Above all other strategies, keep doing an awesome job!

When you commit 100% to quality, your clients…

Feel Like They’re Getting Full Value

Are More Inclined To Refer You To Others

Will Keep Asking You To Come Back, Again And Again!

How to Ask for Cleaning Referrals (the Right Way)

Word of mouth is one of the best ways to get great, long-term clients. Referrals work, because they can shortcut you past new clients’ “trust barrier.” But it can be hard – and even a little scary – to ask for referrals.

Here are some quick tricks to make you requests more successful:

1. Target the right cleaning clients.

Of Your Best Clients, Who Is The Most Ideal?

Who Is The Most Loyal To You?

Who Has Been Your Client For The Longest Time, And Is Interested In Buying More Of Your Services?

2. Choose the right time to ask.

The Best Time To Ask For Referrals (Similar To Asking For Online Reviews) Is When Your Client Is Most Excited About You.

Right After You Do The Best Job You’ve Ever Done For Them, Give It 110% Next Time You Service A Client, And Try Asking For A Referral.

3. Offer an Incentive

Give A Referral Offer To Your Clients. It Can Be A $15 Gift Card Or $15 Off Their Next Service For Every Successful Referral. When You’re Ready To Give Your Clients A Referral Offer, You Can Hand Them Your Magnetic Cleaning Business Card And Watch The Referrals Flow In.

The Ultimate Guide to Apartment Spring Cleaning

You may be that person that absolutely loves to clean, or you may dread just the thought of cleaning your apartment for rent. Well, we are here to help guide you on some useful spring cleaning tips to ensure you don’t freak out and remain calm!


Organize cabinets and drawers – throw away items you never use that serve no purpose.

Clean and scrub down sinks and countertops – make your bathroom look as good as new.

Shine faucets – eliminate hard water spots.

Scrub down the shower and bathtub – eliminate stains.

Wash shower curtain – don’t want mold stains to show. Yuck.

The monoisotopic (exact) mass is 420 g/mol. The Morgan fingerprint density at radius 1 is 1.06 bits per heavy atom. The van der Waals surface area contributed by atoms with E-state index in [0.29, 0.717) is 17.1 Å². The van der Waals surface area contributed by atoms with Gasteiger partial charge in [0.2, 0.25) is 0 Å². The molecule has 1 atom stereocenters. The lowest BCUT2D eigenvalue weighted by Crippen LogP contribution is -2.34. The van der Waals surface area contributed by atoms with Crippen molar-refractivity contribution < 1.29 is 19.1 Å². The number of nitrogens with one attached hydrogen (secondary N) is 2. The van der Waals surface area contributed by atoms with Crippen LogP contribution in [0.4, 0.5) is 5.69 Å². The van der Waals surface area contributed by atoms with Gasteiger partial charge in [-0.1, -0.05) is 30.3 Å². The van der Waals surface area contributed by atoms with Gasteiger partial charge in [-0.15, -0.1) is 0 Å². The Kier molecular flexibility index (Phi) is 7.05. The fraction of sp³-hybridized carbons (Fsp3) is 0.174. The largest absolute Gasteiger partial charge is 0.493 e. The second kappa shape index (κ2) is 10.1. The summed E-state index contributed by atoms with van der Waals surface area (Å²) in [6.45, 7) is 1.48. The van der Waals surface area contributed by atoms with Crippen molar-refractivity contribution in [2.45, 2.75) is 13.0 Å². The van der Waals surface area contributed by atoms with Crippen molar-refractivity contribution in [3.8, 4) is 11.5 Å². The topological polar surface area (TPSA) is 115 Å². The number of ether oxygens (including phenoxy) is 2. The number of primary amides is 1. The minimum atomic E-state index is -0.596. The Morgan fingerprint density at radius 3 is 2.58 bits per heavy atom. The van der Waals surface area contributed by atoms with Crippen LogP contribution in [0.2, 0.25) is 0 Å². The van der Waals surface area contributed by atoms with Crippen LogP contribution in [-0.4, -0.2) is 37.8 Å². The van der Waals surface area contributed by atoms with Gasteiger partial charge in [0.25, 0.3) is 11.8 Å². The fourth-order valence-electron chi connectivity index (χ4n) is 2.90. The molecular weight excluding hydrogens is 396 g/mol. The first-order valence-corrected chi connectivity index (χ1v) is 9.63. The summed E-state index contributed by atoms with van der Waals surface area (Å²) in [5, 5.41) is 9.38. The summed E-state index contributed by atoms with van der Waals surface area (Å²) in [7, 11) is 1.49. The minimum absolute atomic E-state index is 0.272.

Clean the toilet – yes, it is a must. You don’t want to be that person who is embarrassed to have your guests use your dirty toilet with dark stains.


Clean inside the oven, microwave, refrigerator, freezer and stovetop

Thoroughly sanitize and disinfect the sink

Scrub down floors if you have tile

Check underneath the refrigerator for crumbs, dirt, bugs etc. and then throw away!


Organize clothes in closet and drawers – make separate bins for keeps, giveaways and trash. It feels good to get rid of things you don’t want anymore!

Wash all bedding with pillow cases- if you never clean your linens, this would be a good time to get proactive and just do it.

If you have kids, clean and sanitize all toys. Who knows what your kids could be touching.

Mattress rotating works wonders – yes, this will prevent unnecessary sagging in the areas you most sleep on. It truly works.


Wipe down television screen entirely, but be careful

Vacuum and dust mop furniture (read these shark vacuum reviews before purchasing what you might think would be a good one. Alternatively, you can also visit this link to see other good vacuum cleaners.)

Clean windows and windowsills

Dust all edges for cobwebs

Vacuum and dust floor and rugs

Throw away all unused magazines and clutter

Make sure all lights are working